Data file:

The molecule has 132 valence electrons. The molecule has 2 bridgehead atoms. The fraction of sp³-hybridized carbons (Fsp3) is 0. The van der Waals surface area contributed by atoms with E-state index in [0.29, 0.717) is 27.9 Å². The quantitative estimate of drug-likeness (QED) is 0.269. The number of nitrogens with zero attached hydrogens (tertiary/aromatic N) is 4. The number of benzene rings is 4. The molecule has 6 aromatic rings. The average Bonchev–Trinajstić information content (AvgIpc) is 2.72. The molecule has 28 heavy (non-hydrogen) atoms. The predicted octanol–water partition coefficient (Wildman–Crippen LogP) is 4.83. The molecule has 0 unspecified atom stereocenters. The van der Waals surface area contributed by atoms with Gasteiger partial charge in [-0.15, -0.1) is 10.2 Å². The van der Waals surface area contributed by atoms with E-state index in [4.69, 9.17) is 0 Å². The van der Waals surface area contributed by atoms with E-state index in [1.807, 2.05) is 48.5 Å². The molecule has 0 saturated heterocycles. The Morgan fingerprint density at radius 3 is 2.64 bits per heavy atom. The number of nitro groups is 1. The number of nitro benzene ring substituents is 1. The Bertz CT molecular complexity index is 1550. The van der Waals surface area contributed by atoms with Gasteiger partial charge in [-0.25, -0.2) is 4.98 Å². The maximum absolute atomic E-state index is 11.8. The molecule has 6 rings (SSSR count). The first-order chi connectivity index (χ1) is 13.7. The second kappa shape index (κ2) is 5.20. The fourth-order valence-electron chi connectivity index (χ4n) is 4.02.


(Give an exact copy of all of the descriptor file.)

The molecule has 132 valence electrons. The molecule has 2 bridgehead atoms. The fraction of sp³-hybridized carbons (Fsp3) is 0. The van der Waals surface area contributed by atoms with E-state index in [0.29, 0.717) is 27.9 Å². The quantitative estimate of drug-likeness (QED) is 0.269. The number of nitrogens with zero attached hydrogens (tertiary/aromatic N) is 4. The number of benzene rings is 4. The molecule has 6 aromatic rings. The average Bonchev–Trinajstić information content (AvgIpc) is 2.72. The molecule has 28 heavy (non-hydrogen) atoms. The predicted octanol–water partition coefficient (Wildman–Crippen LogP) is 4.83. The molecule has 0 unspecified atom stereocenters. The van der Waals surface area contributed by atoms with Gasteiger partial charge in [-0.15, -0.1) is 10.2 Å². The van der Waals surface area contributed by atoms with E-state index in [4.69, 9.17) is 0 Å². The van der Waals surface area contributed by atoms with E-state index in [1.807, 2.05) is 48.5 Å². The molecule has 0 saturated heterocycles. The Morgan fingerprint density at radius 3 is 2.64 bits per heavy atom. The number of nitro groups is 1. The number of nitro benzene ring substituents is 1. The Bertz CT molecular complexity index is 1550. The van der Waals surface area contributed by atoms with Gasteiger partial charge in [-0.25, -0.2) is 4.98 Å². The maximum absolute atomic E-state index is 11.8. The molecule has 6 rings (SSSR count). The first-order chi connectivity index (χ1) is 13.7. The second kappa shape index (κ2) is 5.20. The fourth-order valence-electron chi connectivity index (χ4n) is 4.02.